Berkeley Lab Finds Skin Benefit in Cancer-inducing Protein

Researchers at the Lawrence Berkeley National Laboratory have reported that Receptor for Hyaluron Mediated Motility (RHAMM) may be able to reduce wrinkles and rejuvenate the skin. The lab suggests that the protein linked to the spread of several major human cancers may also benefit skin.

The discovery was found when Mina Bissell, a cell biologist at  Berkeley Lab, was collaborating with Eva Turley, an oncology professor at the University of Western Ontario, on a study of the role that RHAMM plays in regulating the signaling of adipocytes during the repairing of tissue wounds from injuries such as skin cuts, heart attacks and stroke.

Earlier research by Turley, who discovered RHAMM, had shown that over-expression of this protein points to a poor patient outcome for such human cancers as breast, colon, rectal and stomach. In the course of their collaborative study, Bissell and Turley, working with mice, discovered that blocking the expression of the RHAMM protein, either by deleting its gene, or through the introduction of a blocking reagent, can be used to selectively induce the generation of fat cells to replace those lost in the aging process. At the same time blocking RHAMM expression also reduces deposits of unhealthy visceral fat.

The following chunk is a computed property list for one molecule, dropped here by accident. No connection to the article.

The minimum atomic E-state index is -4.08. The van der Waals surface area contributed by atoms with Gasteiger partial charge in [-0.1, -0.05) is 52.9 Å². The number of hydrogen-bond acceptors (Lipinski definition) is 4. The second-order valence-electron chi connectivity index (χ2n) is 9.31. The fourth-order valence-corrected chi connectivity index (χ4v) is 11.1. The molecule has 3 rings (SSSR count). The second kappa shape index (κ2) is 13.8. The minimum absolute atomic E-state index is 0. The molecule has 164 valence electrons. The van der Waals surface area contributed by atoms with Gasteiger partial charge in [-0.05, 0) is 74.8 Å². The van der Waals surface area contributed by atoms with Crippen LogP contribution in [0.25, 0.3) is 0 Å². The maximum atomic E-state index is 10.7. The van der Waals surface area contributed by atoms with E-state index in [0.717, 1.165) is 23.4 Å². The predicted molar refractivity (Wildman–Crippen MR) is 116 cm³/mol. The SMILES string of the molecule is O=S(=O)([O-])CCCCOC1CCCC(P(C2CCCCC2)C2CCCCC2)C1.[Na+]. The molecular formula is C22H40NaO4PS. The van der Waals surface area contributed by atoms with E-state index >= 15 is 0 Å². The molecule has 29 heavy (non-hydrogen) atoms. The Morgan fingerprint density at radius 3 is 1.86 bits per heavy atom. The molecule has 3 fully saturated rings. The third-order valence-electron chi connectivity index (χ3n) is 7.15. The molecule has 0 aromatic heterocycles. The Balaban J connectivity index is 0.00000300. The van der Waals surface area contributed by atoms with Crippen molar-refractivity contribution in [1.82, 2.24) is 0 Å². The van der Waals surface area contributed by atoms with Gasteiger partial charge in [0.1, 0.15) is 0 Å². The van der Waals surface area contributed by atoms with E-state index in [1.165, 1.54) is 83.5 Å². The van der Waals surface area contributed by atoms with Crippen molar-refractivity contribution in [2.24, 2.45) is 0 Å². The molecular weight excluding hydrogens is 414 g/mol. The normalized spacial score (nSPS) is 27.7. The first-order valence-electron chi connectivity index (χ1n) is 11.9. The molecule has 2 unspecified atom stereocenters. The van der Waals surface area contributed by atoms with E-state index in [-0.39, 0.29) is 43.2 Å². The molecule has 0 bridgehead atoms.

The researchers find that this technique could  be used as a means of addressing wrinkles, tightening the face and figure enhancement through local injection. Topical applications have not yet been established. Potential applications of RHAMM modulation in addition to wrinkle reduction include normalizing skin appearance after reconstructive or cosmetic surgery, e.g., grafted tissue on burn victims. The protein has also been shown to have a beneficial effect on tumors and inflammatory diseases in mice.

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